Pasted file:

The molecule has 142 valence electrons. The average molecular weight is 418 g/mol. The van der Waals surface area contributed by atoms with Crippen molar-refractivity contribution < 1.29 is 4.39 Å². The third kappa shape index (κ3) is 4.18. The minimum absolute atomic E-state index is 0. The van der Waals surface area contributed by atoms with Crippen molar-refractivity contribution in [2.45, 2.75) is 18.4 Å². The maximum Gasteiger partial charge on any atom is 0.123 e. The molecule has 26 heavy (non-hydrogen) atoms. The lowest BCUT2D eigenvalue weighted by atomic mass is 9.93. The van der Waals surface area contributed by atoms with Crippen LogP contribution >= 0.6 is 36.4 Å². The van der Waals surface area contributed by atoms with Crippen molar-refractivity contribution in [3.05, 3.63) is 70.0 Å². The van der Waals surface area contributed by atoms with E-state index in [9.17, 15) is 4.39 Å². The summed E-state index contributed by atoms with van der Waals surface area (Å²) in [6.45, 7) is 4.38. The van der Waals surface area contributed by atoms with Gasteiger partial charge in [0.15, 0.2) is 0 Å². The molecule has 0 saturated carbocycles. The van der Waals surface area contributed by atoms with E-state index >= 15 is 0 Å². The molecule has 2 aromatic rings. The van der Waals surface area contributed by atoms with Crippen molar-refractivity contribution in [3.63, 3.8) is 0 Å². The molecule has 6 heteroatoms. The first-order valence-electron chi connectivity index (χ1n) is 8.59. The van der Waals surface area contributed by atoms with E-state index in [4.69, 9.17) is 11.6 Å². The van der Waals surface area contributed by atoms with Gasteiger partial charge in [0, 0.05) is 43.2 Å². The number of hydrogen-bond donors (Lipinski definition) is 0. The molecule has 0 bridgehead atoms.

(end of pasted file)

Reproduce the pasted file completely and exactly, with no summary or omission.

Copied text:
The molecule has 142 valence electrons. The average molecular weight is 418 g/mol. The van der Waals surface area contributed by atoms with Crippen molar-refractivity contribution < 1.29 is 4.39 Å². The third kappa shape index (κ3) is 4.18. The minimum absolute atomic E-state index is 0. The van der Waals surface area contributed by atoms with Crippen molar-refractivity contribution in [2.45, 2.75) is 18.4 Å². The maximum Gasteiger partial charge on any atom is 0.123 e. The molecule has 26 heavy (non-hydrogen) atoms. The lowest BCUT2D eigenvalue weighted by atomic mass is 9.93. The van der Waals surface area contributed by atoms with Crippen LogP contribution >= 0.6 is 36.4 Å². The van der Waals surface area contributed by atoms with Crippen molar-refractivity contribution in [3.05, 3.63) is 70.0 Å². The van der Waals surface area contributed by atoms with E-state index in [9.17, 15) is 4.39 Å². The summed E-state index contributed by atoms with van der Waals surface area (Å²) in [6.45, 7) is 4.38. The van der Waals surface area contributed by atoms with Gasteiger partial charge in [0.15, 0.2) is 0 Å². The molecule has 0 saturated carbocycles. The van der Waals surface area contributed by atoms with E-state index >= 15 is 0 Å². The molecule has 2 aromatic rings. The van der Waals surface area contributed by atoms with Crippen molar-refractivity contribution in [3.63, 3.8) is 0 Å². The molecule has 6 heteroatoms. The first-order valence-electron chi connectivity index (χ1n) is 8.59. The van der Waals surface area contributed by atoms with E-state index in [4.69, 9.17) is 11.6 Å². The van der Waals surface area contributed by atoms with Gasteiger partial charge in [0, 0.05) is 43.2 Å². The number of hydrogen-bond donors (Lipinski definition) is 0. The molecule has 0 bridgehead atoms.